Sweden by Matthew Turner

 

sweden_march_final

Lance Cpl. James Earle Harper, an African American from Mississippi, is badly wounded at Khe Sanh saving the life of his lieutenant. In the Cam Ranh Bay hospital, just before Christmas 1967, he is visited by—not Santa—but by President Johnson, who pins a Bronze Star and a Purple Heart to his hospital gown.

Harper is central to Sweden (The Mantle, 327 pp., $14.95, paper; $3.95, Kindle), Matthew Turner’s first novel. In the 1990s, Turner, a New Zealander, was living in Japan, working as a freelance translator, he said in an article on his publisher’s website. That’s when he learned of a late-1960s group called the Japan Technical Committee for Assistance to Anti-War U.S. Deserters (JATEC), the underground arm of Beheiren, the Citizens’ Federation for Peace in Vietnam.

The desertion rate for the Vietnam War peaked “at 73.5 per 1,000 troops in 1971, well above the highest figures from World War II (63 per 1,000 troops in 1944) and the Korean War (22.3 per 1,000 in 1953),” Turner writes in a historical note. JATEC’s role in helping Vietnam War deserters was a small but fascinating one.

Turner started writing this novel in 2010. “[M]ost of the primary sources I relied on in researching Sweden were written in Japanese by people involved with the group,” he said. Another important source was Terry Whitmore’s 1971 memoir ,Memphis, Nam, Sweden: The Story of a Black Deserter.

Whitmore was the model for Earle Harper, who, after his encounter with LBJ, is flown to Japan for rehab at a U.S. military hospital. He’s told his next stop probably will be the States. Instead, he is ordered back to Vietnam and a war he no longer believes in. So he deserts.

author_photo_3_1

Matthew Turner

So does another character, Eddie Flynn, a seaman apprentice on a U.S. hospital ship, after gruesome chores with the triage unit and in the morgue led to spells in the brig and drug addiction. Flynn spends one month as a patient in the naval mental health unit in Yokosuka. Pronounced fit for return to duty, he simply walks away.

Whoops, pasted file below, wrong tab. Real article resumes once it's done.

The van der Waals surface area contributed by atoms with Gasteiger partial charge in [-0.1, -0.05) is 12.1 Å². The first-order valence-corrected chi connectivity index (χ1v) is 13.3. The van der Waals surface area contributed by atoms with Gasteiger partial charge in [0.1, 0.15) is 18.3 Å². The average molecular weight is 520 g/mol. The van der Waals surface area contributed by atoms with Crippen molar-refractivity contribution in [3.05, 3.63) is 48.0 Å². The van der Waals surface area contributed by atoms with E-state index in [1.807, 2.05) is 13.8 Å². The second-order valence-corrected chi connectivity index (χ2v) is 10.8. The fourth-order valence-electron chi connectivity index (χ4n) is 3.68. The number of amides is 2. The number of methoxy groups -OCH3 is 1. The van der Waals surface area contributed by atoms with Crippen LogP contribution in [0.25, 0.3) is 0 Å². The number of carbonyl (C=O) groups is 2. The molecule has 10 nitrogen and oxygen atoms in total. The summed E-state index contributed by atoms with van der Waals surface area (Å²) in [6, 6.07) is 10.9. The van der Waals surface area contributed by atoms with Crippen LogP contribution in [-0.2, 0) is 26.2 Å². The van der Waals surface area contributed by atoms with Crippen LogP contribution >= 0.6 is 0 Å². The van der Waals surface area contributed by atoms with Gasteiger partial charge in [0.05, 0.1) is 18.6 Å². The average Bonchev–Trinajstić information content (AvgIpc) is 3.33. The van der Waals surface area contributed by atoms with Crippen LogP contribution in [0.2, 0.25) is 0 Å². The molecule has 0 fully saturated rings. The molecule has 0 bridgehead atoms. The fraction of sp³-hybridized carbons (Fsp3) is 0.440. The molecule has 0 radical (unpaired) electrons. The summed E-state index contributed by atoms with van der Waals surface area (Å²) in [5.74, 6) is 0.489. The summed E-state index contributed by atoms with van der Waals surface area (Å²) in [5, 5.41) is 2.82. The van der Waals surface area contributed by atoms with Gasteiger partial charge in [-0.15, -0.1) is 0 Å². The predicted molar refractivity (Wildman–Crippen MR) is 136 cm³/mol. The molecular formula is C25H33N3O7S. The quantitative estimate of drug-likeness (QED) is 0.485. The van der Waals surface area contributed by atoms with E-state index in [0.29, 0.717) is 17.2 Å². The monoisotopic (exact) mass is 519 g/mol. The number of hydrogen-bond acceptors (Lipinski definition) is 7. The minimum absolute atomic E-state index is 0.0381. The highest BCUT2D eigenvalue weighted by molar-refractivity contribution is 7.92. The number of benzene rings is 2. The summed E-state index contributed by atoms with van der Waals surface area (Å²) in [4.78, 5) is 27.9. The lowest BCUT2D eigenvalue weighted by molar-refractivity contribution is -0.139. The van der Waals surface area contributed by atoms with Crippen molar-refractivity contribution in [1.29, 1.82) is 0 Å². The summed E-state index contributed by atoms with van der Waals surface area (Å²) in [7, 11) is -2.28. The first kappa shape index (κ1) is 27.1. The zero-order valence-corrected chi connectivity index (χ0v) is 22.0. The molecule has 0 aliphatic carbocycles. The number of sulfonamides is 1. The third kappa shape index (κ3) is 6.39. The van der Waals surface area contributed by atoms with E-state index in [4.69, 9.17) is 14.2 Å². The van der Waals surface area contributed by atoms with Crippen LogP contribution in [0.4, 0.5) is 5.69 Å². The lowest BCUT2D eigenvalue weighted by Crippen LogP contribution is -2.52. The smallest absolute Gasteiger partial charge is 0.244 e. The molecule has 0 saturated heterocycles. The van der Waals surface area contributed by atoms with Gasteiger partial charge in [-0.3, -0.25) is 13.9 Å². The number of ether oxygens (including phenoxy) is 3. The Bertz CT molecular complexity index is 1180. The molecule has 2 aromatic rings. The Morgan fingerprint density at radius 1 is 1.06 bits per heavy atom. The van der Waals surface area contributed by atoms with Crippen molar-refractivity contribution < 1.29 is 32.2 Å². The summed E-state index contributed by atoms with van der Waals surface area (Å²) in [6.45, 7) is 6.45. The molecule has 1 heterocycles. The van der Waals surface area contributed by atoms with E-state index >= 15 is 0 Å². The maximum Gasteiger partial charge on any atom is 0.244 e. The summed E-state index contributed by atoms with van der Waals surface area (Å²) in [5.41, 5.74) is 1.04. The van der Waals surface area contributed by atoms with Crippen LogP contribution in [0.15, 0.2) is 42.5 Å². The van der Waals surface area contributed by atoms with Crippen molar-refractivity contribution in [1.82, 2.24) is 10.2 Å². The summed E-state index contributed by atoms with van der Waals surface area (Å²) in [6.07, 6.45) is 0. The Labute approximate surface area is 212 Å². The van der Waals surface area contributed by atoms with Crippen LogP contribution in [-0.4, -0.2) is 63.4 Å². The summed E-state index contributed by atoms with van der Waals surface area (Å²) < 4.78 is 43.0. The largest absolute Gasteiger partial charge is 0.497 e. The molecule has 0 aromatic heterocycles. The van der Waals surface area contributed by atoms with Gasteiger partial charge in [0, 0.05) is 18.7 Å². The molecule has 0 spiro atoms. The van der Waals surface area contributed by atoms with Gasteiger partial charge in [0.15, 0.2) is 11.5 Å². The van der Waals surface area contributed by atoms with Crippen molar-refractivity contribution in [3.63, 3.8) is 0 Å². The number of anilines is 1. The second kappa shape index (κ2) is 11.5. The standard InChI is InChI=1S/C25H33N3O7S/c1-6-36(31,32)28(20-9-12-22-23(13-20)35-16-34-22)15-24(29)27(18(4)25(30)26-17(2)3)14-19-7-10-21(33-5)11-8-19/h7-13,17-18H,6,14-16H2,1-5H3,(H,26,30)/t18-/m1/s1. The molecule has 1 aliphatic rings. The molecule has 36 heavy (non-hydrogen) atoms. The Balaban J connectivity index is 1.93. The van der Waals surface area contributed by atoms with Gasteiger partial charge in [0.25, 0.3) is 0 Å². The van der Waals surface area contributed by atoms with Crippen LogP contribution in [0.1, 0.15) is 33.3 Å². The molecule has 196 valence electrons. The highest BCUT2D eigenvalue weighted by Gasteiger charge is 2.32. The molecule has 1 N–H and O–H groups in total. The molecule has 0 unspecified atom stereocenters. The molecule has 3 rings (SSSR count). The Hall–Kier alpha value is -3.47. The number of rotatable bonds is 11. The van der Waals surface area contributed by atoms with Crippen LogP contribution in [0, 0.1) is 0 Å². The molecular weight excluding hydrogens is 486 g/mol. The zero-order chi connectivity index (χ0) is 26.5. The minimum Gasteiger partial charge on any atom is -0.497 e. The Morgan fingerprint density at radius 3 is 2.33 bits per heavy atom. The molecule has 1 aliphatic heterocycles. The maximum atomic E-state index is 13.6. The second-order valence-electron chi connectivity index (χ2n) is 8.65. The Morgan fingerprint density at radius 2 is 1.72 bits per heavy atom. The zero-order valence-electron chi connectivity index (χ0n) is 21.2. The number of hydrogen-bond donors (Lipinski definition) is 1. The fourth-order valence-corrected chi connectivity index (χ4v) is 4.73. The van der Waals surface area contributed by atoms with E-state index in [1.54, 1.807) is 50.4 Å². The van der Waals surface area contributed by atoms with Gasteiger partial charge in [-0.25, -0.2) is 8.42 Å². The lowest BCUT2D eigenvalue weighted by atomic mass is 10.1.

In alternating chapters, Turner tells Flynn’s story, and Harper’s, and that of a rowdy trio of teenagers. He also shares absorbing details on Japan’s past, geography, religion, culture, and cuisine; recreates several days of a violent student strike at Nihon University; and portrays life at a hippie commune, a way station for American deserters.

The narrative keeps moving, thanks to Turner’s efficient prose, as well as an attractive supporting cast. The Beat poet Gary Snyder shows up at a Buddhist temple. And JATEC operatives—the jazz enthusiast Masuda among them—show resourcefulness in guiding the deserters on their individual perilous journeys.

There’s no guarantee of reaching the country’s far north, embarkation point for the next leg of the escape.

–Angus Paul

Advertisements

The Last Red-Line Brig  by Peter Carini

9781786292988

Peter Carini’s The Last Red-Line Brig (Austin Macauley, 320 pp., $25.95, hardcover; $16.95, paper; $4.41, Kindle) is a work of fiction that is based on a true story. Carini is a short story writer and English teacher in the San Francisco Bay area.

His novel’s hero, Joe Carini, is a youthful renegade, independent thinker, compassionate husband, and a corpsman in the U.S. Navy near the beginning of the Vietnam War. Never an ambitious man, but tended to do an honest day’s work while daydreaming. He had no interest in war or in learning military discipline.

He ends up in the Navy, assigned to a place known as the “red-line brig” among “hardened, unaccommodating Marines and even less friendly inmates.” The brig’s toughest area is called “dimrats,” and it is nothing short of a nauseating torture chamber.

Joe Carini struggles to conform to the standards of his assignment, but pisses off the Marines and his superior officers at every opportunity. This puts him in frequent danger of becoming an inmate in dimrats himself.

peter_carini

Peter Carini